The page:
One of the big challenges of doing a new implementation of an already existing platform is compatibility with the existing platform. Even though there is usually documentation or maybe even a specification that describes the functionality of the platform (and the things you can and cannot depend upon), in practice it turns out that much code that is written against a particular implementation will depend on implementation details. A typical response to this problem is: "That code is incorrect, because it makes assumptions that aren't guaranteed to hold."
The truth of the matter is, of course, that this issue isn't black and white. Sometimes the documentation or specification is vague or ambiguous, sometimes you need to depend on implementation details, because the documented interface simply isn't good enough or in many cases the dependency may simply be a bug in the code, but it's not always easy, desirable or even possible to fix the code.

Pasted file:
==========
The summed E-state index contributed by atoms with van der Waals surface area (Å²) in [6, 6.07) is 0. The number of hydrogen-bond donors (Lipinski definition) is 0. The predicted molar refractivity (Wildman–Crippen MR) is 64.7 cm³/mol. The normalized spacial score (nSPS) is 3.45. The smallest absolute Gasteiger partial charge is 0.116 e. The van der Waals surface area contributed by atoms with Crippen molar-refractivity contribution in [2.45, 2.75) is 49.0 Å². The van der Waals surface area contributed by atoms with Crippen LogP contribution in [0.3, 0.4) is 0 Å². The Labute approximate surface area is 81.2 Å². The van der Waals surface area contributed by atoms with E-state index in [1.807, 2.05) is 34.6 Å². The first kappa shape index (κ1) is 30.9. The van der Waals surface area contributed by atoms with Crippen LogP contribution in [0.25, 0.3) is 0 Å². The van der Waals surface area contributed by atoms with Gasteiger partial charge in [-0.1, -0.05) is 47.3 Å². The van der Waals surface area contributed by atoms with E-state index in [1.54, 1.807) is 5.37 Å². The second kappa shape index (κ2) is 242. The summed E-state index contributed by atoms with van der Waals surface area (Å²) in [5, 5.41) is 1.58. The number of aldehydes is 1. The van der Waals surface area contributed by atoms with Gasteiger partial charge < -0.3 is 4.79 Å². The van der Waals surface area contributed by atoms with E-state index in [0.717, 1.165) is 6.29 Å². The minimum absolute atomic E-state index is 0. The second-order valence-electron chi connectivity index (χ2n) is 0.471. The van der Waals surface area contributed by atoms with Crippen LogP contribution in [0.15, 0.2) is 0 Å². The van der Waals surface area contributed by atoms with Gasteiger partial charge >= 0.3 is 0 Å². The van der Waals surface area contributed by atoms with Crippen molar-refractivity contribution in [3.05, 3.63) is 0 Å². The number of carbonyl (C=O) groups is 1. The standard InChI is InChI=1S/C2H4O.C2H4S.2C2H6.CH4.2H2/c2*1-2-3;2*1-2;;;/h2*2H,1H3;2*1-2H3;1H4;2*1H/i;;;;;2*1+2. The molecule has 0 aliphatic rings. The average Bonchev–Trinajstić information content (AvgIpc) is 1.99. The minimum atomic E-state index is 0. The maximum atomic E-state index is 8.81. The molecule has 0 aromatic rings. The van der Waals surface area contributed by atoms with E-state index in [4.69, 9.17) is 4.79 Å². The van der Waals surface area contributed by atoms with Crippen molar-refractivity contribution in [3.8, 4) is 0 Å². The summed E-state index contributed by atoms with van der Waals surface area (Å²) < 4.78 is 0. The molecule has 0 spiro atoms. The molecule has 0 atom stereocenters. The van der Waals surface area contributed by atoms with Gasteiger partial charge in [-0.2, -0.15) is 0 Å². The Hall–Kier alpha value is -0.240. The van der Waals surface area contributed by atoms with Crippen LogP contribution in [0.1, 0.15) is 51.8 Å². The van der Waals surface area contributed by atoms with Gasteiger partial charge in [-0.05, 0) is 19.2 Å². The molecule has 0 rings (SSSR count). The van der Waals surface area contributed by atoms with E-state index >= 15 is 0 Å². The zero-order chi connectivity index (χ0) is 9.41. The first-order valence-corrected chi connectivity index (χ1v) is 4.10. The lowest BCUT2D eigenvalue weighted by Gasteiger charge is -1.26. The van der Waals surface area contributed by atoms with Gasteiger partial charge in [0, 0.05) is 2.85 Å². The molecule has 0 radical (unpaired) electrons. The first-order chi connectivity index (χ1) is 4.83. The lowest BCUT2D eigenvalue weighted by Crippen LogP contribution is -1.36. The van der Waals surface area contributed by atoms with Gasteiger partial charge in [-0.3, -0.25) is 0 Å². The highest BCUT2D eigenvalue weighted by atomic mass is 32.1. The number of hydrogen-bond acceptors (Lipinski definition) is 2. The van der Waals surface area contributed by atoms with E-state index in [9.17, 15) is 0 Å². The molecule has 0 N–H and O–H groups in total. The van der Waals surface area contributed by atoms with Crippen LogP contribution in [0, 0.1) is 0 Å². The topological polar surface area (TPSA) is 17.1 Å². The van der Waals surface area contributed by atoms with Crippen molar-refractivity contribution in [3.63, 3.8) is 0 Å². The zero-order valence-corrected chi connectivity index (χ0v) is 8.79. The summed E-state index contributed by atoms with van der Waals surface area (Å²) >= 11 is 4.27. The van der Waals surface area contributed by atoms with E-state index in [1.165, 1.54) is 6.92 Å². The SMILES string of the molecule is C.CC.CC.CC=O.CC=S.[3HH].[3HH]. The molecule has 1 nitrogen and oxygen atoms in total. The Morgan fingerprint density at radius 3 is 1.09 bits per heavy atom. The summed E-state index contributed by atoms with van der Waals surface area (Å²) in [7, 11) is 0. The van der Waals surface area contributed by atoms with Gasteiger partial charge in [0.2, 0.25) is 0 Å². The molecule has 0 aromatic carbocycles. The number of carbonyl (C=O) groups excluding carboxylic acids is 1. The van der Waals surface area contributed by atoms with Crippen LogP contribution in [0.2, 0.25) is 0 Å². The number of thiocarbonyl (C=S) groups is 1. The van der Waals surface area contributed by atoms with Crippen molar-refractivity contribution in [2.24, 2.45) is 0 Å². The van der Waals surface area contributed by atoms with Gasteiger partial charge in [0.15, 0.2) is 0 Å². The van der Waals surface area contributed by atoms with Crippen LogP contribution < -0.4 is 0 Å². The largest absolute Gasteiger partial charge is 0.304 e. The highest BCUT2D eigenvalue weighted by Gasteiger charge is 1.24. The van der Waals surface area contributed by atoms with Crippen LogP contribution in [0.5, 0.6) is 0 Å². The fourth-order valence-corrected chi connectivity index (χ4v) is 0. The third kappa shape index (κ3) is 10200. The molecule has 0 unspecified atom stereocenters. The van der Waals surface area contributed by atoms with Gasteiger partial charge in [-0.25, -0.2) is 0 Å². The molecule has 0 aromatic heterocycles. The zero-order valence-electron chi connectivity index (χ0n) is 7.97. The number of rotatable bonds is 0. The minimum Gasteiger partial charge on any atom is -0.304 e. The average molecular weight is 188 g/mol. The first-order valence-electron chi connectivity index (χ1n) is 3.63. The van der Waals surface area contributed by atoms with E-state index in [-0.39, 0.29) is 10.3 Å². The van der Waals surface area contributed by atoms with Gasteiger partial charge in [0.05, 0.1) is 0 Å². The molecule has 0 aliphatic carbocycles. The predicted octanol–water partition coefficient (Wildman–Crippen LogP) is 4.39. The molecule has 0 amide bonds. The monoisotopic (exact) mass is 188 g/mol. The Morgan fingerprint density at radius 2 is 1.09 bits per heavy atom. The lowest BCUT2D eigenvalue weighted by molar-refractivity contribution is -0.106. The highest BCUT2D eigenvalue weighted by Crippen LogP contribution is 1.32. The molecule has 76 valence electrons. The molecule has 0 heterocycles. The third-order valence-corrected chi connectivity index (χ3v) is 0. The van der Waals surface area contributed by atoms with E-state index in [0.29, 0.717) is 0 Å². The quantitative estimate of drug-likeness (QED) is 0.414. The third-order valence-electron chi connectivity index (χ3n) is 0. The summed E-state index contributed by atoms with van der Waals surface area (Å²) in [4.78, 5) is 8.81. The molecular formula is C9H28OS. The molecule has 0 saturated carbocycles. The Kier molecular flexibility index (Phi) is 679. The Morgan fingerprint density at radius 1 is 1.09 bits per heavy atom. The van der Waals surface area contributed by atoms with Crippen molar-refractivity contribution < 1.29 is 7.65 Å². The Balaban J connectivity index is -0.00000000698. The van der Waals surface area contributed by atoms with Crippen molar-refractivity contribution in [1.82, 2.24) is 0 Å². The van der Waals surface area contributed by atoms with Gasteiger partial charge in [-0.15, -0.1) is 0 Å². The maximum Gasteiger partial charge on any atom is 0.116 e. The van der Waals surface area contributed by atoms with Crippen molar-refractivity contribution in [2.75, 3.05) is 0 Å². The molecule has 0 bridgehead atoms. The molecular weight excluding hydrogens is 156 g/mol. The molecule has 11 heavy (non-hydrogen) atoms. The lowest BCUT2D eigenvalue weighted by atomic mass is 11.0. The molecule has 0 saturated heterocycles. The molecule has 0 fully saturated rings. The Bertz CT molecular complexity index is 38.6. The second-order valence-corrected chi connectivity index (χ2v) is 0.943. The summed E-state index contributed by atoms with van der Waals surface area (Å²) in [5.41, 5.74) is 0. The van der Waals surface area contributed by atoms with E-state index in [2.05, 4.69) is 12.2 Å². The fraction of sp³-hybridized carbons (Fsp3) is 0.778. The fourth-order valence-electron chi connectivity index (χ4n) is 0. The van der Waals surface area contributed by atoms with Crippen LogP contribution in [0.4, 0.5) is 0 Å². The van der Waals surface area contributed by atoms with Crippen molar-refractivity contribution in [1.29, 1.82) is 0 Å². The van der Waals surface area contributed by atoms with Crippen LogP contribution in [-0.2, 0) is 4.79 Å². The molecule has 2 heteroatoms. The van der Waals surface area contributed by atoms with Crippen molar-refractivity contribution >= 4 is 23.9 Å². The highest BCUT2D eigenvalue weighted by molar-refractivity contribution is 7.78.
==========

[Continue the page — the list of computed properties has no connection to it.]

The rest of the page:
Ultimately, when a customer has a piece of code that runs correctly on one implementation and it doesn't run on another implementation, the customer has a problem (and will in many cases assume that the problem is caused by the alternative implementation, since that's only thing that is being varied), so from a customer's point of view, supporting “incorrect” code can be a very important feature.
I've spent a lot of effort in IKVM to support incorrect code. Sometimes this can be frustrating, but I realize that the value of IKVM is to a large degree proportional to its compatibility with Java.
Some people in the GNU Classpath community think that we should implement the specification as correctly and efficiently as possible, but I'm often arguing for compatibility with the Sun implementation, even if this means duplicating buggy or inefficient behavior. Obviously this is a tricky issue, because Sun fixes bugs and sometimes makes backward compatibility breaking changes as well, so in every case we need to figure out whether it is likely that Sun will ever fix the bug (or change the implementation) and whether the benefit outweighs the cost.
It's important to always keep in mind though, that “The Right Thing” from our geeky developer oriented view doesn't always align with our customer's expectations and I think that most FOSS projects could benefit from a little bit more customer oriented thinking every now and then.